4 Design Skills Every Product Manager Should Have by Harish Venkatesan
Intuitive Design vs. Shareable Design by Josh Elman
User Experience Design by Peter Morville
User Experience Process Diagram by Silicon Valley Product Group
Myth #27: UX design is about usability by Zoltán Gócza
Which UX Skills should Product Owners and Product Managers have? by Roman Pichler
How to Ruin Good User Experience in 20 Simple Steps by Jacob Creech
10 Characteristics Of A Bad User Experience by Suraj Kumar
First Principles of Interaction Design by Bruce Tognazzini
10 Usability Heuristics for User Interface Design by Jakob Nielsen
8 Characteristics Of Successful User Interfaces by Dmitri Fadeyev
Design Collections for Inspiration
Collection of common flows on mobile sorted by user goals, like sharing, logging in and searching.
Teardowns of onboarding flows with commentary on how it should had been done.
77 ideas on how to improve your UI.
Collection of user interfaces sorted by purpose.
The Best Books about Design that Product Managers Should Read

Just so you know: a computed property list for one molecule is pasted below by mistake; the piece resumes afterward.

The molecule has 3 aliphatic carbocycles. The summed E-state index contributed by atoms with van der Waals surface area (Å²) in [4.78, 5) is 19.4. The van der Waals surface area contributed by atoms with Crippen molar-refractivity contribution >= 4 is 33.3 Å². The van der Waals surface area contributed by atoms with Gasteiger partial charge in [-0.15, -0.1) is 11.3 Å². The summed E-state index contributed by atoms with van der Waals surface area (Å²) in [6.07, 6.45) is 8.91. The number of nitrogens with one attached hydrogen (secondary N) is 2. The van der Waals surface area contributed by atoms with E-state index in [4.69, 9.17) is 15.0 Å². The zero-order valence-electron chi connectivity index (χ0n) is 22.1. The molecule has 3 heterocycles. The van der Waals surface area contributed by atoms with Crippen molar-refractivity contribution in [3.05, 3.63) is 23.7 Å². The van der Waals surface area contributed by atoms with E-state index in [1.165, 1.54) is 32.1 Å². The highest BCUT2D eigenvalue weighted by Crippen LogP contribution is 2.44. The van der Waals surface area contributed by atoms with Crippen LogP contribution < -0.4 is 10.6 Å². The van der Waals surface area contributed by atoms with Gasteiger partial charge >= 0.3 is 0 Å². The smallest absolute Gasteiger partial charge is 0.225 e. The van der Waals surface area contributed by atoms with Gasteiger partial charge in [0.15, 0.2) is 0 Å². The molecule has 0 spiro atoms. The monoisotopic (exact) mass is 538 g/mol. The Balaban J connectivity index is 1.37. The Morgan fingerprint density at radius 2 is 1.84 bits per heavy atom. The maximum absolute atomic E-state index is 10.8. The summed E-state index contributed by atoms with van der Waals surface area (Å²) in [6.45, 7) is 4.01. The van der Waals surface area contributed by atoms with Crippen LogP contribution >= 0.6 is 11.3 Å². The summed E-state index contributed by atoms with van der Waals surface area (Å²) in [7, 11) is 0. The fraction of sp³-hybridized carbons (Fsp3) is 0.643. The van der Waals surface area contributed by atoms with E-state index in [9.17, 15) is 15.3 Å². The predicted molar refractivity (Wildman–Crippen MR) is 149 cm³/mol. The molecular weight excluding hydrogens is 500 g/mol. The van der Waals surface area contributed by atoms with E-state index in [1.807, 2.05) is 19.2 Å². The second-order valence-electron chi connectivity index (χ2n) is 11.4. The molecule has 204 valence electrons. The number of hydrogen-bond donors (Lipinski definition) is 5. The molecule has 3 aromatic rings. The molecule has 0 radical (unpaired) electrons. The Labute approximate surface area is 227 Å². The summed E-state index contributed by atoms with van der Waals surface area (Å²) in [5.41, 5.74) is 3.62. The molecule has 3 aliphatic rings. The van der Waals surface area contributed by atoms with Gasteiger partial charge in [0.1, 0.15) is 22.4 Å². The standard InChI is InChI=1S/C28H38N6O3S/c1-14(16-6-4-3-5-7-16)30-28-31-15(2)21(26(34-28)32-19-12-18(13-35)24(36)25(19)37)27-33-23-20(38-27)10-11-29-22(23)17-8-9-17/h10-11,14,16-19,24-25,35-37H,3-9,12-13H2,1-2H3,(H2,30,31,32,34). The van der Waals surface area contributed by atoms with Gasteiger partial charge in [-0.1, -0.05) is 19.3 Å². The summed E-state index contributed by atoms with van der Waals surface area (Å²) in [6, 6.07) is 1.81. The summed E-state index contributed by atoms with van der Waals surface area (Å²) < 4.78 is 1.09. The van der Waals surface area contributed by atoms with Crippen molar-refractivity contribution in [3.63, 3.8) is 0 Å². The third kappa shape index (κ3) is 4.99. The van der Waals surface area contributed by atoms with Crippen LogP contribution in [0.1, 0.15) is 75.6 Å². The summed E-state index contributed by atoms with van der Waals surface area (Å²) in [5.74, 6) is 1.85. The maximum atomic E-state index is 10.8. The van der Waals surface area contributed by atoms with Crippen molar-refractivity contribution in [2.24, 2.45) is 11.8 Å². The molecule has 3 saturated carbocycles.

Don’t Make Me Think, Revisited: A Common Sense Approach to Web Usability by Steve Krug
Since Don’t Make Me Think was first published in 2000, hundreds of thousands of web designers and developers have relied on usability guru Steve Krug’s guide to help them understand the principles of intuitive navigation and information design. Witty and practical, it’s one of the best-loved and most recommended books on the subject.
Smashing UX Design: Foundations for Designing Online User Experiences by Jesmond J. Allen
In this book, the authors provide an overview of UX and User Centred Design and examine in detail sixteen of the most common UX design and research tools and techniques for your web projects, making it the complete UX reference manual. Treat it as the UX expert on your bookshelf that you can read from cover-to-cover, or to dip into as the need arises, regardless of whether you have ‘UX’ in your job title or not.
Simple and Usable Web, Mobile, and Interaction Design by Giles Colborne
This is the first book on the topic of simplicity aimed specifically at interaction designers. It shows how to drill down and simplify user experiences when designing digital tools and applications. It begins by explaining why simplicity is attractive, explores the laws of simplicity, and presents proven strategies for achieving simplicity. Remove, hide, organize and displace become guidelines for designers, who learn simplicity by seeing before and after examples and case studies where the results speak for themselves.